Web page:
Every time you run APT, make sure you have access to the latest packages. This is especially important the first time, so type apt-get update to check in with your repositories. APT downloads a file list from every directory listed in sources. Once that's done, it builds a list of file provides and reports any problems with connections to the server or the packages themselves.
To download and install SynAPTic, type apt-get install synaptic, and APT confirms that the package is there (if you added the apt4rpm lines above to sources.list), tells you how many other packages need to be downloaded and states what the total download size will be. Confirm the install and walk away. In short order, SynAPTic will be installed.
If you're addicted to the command line and don't want SynAPTic cluttering up your drive, you also can use APT to remove any installed package, whether or not you used APT to install it. In this case, type apt-get remove synaptic and in moments it is gone. Here's another advantage to APT: if the package you want to remove provides a file that another package depends on, APT warns you. If removing the first package sets off an unfortunate chain of events, it won't even let you remove the first package. In other cases, it removes the second package along with the one you asked to remove.
APT isn't only a tool for obtaining the occasional new and updated package. With two commands, you can update everything on your system with current packages or move to the next version of your distribution. To update everything on your system to the version in your repository in one fell swoop, type apt-get upgrade. After describing what packages it will download and install, with an estimate of how many kilobytes are necessary to download, apt asks you to confirm your request. It then proceeds to get every package with a new version and saves them in /var/cache/apt/archives. This can, of course, take time.
If your connection drops at some point, however, you do not have to start over. In the case of a dropped connection, APT asks if it can install what it already has downloaded or if it should wait until things are complete. This is your option. Running the upgrade command a second time picks up the process where the first one stopped.
Do you want to upgrade to the next version of your distribution? With a big enough pipe, this is eminently possible with APT. If your sources.list currently points to the SuSE 8.0 packages, for example, you can point to the v8.1 packages with a few keystrokes. Once that's done, go back to the xterm, run apt-get update, and you should have links to the v8.1 packages. To upgrade the system, type apt-get dist-upgrade, and you're in business. This is best done with a broadband connection, as you're probably looking at a few CDs worth of package downloads. In case you're wondering, dist-upgrade handles changing dependencies better than plain upgrade, so this is much better for changing your base distribution files.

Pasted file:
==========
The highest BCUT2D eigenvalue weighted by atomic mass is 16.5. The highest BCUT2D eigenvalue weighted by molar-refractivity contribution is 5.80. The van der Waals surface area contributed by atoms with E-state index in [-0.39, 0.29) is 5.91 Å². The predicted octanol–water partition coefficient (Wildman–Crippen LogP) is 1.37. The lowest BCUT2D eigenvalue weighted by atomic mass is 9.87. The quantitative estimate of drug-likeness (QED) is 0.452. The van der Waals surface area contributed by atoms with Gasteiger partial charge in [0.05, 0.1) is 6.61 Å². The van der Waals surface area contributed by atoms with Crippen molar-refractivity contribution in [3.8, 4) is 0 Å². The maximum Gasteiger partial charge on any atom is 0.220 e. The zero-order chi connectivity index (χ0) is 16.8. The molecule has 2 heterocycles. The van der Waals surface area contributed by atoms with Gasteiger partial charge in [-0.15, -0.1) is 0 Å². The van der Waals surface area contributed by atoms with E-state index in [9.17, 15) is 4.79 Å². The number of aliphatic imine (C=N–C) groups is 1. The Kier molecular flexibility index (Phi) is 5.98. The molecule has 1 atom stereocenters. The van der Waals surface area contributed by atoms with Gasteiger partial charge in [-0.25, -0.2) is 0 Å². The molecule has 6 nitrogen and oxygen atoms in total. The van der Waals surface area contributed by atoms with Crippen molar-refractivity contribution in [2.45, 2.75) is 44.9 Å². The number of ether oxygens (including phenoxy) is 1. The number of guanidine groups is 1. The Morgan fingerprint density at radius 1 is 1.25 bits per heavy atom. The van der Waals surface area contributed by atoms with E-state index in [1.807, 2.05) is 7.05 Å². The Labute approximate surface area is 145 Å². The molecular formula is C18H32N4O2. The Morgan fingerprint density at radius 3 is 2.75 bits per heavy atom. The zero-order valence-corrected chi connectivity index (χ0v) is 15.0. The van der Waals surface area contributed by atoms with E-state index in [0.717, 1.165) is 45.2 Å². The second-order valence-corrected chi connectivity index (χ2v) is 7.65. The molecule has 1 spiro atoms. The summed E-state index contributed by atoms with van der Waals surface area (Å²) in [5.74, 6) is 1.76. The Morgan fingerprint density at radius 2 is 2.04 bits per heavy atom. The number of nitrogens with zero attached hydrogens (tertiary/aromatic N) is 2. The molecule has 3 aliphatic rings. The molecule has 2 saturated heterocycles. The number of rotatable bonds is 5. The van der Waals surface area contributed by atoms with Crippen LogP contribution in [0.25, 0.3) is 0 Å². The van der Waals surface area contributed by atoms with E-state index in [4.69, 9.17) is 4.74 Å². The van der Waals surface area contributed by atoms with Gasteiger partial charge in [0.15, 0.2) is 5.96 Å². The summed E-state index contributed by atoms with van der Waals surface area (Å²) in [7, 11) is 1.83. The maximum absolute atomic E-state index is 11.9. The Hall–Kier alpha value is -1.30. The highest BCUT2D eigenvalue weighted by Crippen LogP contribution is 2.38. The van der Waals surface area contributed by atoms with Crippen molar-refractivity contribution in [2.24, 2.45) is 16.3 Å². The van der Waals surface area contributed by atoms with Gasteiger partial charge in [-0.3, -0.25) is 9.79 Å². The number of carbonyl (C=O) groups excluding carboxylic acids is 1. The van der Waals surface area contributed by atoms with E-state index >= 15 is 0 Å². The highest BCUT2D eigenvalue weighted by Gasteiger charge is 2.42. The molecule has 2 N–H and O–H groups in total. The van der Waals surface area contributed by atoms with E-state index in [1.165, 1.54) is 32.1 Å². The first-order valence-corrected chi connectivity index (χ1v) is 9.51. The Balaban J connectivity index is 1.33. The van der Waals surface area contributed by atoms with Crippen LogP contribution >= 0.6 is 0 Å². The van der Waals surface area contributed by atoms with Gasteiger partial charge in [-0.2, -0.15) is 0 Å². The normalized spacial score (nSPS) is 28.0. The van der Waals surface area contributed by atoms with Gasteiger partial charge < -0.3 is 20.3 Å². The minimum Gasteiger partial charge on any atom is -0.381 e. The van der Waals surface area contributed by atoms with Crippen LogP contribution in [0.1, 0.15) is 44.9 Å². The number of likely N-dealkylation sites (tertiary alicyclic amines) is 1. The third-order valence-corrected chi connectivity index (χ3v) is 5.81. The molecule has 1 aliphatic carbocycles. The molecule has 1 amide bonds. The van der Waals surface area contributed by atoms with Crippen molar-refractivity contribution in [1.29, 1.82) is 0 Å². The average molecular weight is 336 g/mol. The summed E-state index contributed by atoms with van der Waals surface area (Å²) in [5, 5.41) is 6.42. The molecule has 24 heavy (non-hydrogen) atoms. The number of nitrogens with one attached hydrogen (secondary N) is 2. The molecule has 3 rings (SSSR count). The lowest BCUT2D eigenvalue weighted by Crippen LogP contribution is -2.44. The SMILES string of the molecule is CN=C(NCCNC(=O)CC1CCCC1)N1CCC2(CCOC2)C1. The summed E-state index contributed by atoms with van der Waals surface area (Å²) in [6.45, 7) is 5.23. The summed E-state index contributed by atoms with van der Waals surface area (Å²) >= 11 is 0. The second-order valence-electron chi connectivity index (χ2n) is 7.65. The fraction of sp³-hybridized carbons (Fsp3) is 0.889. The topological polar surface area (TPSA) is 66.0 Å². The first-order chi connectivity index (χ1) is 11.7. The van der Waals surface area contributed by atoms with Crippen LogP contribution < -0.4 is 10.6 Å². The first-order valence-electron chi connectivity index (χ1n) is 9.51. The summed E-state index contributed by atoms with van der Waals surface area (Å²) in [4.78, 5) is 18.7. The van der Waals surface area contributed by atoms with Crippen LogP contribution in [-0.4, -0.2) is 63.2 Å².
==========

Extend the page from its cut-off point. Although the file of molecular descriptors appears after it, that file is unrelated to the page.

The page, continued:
These are powerful commands, so some caution is required when running upgrade and dist-upgrade. When the upgrade is complete, it's a good idea to run mk_initrd and LILO before rebooting. Keep a boot disk handy, just in case.
apt4rpm also uses virtual RPMs that let you update your whole KDE and GNOME desktop environments with one command, apt-get install kde gnome2. Of course, you don't need to do both simultaneously. For those with some APT experience, know that you can use all APT commands (apt-get, apt-cache, apt-cdrom) with apt4rpm.
SynAPTic simplifies much of the process of using APT, whether in the RPM environment or in Debian itself. One big plus is you can run it as a user (as long as you have the root password) by typing sux -c /usr/sbin/synaptic at the command line.
What I like most about SynAPTic is the ease with which you can see what's new in the repository. SynAPTic uses filters to display relevant packages. When you launch SynAPTic, you see All Packages available to you. Click the middle button above this list to see the list of default filters. To see only your installed packages with updates available, click Upgradable. Now you can scroll down the list to select packages to update/upgrade.
The package window tells you what version you have and the new version waiting at the repository. Click on a package name and a tabbed description of that package appears in the left window, coming from the apt-cache command. Select the package(s) you want to install and click the Upgrade button on top of the left window (not the toolbar button). The basic information (how many packages to download, approximate download size, etc.) appears in the Info line at the bottom of the screen. If something looks odd—if APT tells you it is removing some packages—click on the Programmed Changes filter to see what packages will be affected if you complete this upgrade. When things are settled to your satisfaction, click Proceed! from the toolbar to start the download.
SynAPTic puts all the power of APT at your disposal in an easy-to-understand interface. You can edit sources.list simply by clicking the Repositories toolbar button. Find specific packages with the Search tool. Create and edit filters to display exactly what you want. Learn more about each package on your system.
Regardless of which distribution you use, you'll find much help for apt4rpm in the APT for SuSE HOWTO at linux01.gwdg.de/apt4rpm, including links to the APT HOWTO.
To find a list of repositories for your distribution, visit the project page at apt4rpm.sourceforge.net/repos.html. The SourceForge site also is the place to go if you want to create your own APT repository.
Additional information on apt-rpm: moin.conectiva.com.br/AptRpm.
The apt-rpm list is hosted at Conectiva. Developer Gustavo Niemeyer announces new builds and helps users with problems on any distribution. List archives are at distro.conectiva.com.br/pipermail/apt-rpm. Go to distro.conectiva.com.br/mailman/listinfo/apt-rpm to subscribe.
Apt4rpm-SuSE and Apt4rpm-Users are separate low-traffic lists. The first was created to handle APT questions, because SuSE does not officially support APT on their lists. The second was created for APT questions for other RPM-based distributions, but the SuSE list welcomes these issues as well.
Mike McCallister is a freelance writer focusing on Linux desktop applications. He fell in love with APT almost from the first moment he installed Corel Linux. He lives in Milwaukee, Wisconsin. Send comments and brickbats to [email protected].